THE MIRACLE OF REGINA MUNDI
Volume 21 Number 2
The Miracle of Regina Mundi appears to be an excerpt from a series called "Second Chance," a "soft news" magazine program presented by Bonnie Gross.
We are introduced initially to twenty-year-old Denise, diagnosed at birth as an untrainable Down's syndrome victim. The Hamilton-Wentworth Roman Catholic Separate School Board, where Denise went to school and is now employed as a teacher's aide, is credited with pioneering the notion of mainstreaming developmentally handicapped children. There, it means placing children with special needs in neighbourhood schools and allowing them to work at their own level while modelling behaviour on that of more able classmates. In 1989, when this was filmed, this may have been radical, but it is definitely a more common philosophy in 1993.
There is a scattershot feel to the content of the video. We see Denise on the job, we listen to school administrators and parents talking about the value and drawbacks of the mainstreaming approach. We are also left to conclude, from hearing her father talk on camera, that parental support is vital to the success of people like Denise. There is an interview with another mentally retarded young man who is working as a courier, and with his parents. There are classroom scenes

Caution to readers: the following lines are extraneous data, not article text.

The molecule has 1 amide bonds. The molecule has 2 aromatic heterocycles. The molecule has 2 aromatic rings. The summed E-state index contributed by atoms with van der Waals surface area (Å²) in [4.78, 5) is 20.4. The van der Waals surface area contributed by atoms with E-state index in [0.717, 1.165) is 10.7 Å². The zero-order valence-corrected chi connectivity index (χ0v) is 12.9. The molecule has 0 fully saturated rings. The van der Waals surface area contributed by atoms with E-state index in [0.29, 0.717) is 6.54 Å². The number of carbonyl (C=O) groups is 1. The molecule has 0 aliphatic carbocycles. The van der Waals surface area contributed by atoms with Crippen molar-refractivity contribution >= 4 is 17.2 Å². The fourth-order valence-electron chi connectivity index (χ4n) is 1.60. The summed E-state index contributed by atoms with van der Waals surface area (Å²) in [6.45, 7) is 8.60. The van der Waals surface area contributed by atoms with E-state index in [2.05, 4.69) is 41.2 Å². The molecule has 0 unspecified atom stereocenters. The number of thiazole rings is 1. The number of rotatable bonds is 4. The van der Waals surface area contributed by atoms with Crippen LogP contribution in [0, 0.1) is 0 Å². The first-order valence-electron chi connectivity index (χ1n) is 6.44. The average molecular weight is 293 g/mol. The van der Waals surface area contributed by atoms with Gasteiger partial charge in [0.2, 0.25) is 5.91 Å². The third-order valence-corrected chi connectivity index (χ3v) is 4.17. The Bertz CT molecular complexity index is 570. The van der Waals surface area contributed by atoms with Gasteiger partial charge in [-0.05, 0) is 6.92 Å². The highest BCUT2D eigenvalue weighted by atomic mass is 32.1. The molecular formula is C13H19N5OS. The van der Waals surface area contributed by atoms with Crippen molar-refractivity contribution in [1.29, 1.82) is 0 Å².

— and even distracting opening and closing blurbs about Ontario's Blue Box recycling campaign, which should have been edited out.
I question what audience the distributors hoped to reach by releasing this as a standalone program. It is certainly too vague to be a training film, and even for public interest it lacks focus.
For this price, I do not recommend it for public or individual school library purchase.
Ellen Heaney is Head of the Children's Department at New Westminster Public Library in New Westminster, British Columbia
1971-1979 | 1980-1985 | 1986-1990 | 1991-1995
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